This was a fun read, and I enjoyed the entire book–not just the story, which is fascinating and all-too-human, but the method the author used to reveal the plot. A shifting series of vignettes, newspaper clippings, internal dialogs, court and police transcripts, and phone calls slowly shows the encircling despair of Wambui, Njogu, and Nyambura, caught in the web of present-day and not-to-distant-past Kenya.
It’s the old, old story of love and life and the girdle of circumstances that arise as people grow and change. Wambui is the daughter of a rich family, Njogu is the son of a poor one, and when they meet they fall in love and marry. Njogu becomes wealthy in his own right, but as King David in the Bible had a wandering eye when he should have been tending to his business, Njogu meets Nyambura, a poor woman working to support herself in the big city of Nairobi. There are multiple intersections between the three, and catastrophes, and as in real life, dreams are shattered by diamonds scraping against the glass.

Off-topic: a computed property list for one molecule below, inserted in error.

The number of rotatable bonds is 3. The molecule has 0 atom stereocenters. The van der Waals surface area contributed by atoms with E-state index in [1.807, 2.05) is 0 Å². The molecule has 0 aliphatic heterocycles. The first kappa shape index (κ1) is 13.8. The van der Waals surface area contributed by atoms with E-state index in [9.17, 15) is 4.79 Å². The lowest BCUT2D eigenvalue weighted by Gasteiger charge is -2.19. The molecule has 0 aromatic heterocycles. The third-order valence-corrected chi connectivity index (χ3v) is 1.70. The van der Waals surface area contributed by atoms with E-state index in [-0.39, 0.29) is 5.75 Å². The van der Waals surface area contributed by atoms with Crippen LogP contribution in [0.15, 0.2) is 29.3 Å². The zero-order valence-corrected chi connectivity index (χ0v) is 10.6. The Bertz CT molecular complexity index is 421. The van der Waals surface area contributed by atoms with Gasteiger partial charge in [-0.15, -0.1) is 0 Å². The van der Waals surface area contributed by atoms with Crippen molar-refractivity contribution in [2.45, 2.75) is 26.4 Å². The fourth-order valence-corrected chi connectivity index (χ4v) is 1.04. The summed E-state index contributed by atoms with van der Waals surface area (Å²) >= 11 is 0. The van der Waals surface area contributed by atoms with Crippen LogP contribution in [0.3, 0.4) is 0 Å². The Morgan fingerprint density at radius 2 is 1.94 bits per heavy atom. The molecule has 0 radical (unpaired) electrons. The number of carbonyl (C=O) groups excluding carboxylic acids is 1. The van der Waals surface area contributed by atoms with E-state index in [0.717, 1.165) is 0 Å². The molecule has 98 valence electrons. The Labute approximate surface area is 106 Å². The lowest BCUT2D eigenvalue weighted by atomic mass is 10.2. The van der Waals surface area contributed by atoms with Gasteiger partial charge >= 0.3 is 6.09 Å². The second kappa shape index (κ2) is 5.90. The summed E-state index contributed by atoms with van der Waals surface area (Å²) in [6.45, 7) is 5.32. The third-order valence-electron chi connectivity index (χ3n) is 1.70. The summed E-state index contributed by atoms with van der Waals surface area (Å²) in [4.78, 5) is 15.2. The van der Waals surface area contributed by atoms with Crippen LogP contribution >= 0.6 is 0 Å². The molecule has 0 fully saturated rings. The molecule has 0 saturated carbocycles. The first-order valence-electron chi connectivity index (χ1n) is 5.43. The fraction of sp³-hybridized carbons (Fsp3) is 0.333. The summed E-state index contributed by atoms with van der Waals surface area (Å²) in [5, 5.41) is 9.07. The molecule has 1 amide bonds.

There are some great, witty lines and observations: “Books had been cooked, and a manhunt was underway for the chef” is one of my favorites, but there are others such as “English had failed [my mother] by not having a stronger word to describe her.”
Now, I must say that I had to re-read several passages in order to understand some of the details and background, but I chalk that up to my lack of familiarity with some of the social aspects of Kenya. Ms. Kimeria provides helpful footnotes throughout the book, and everything is eventually explained, but the text requires some careful attention in order to follow along at times.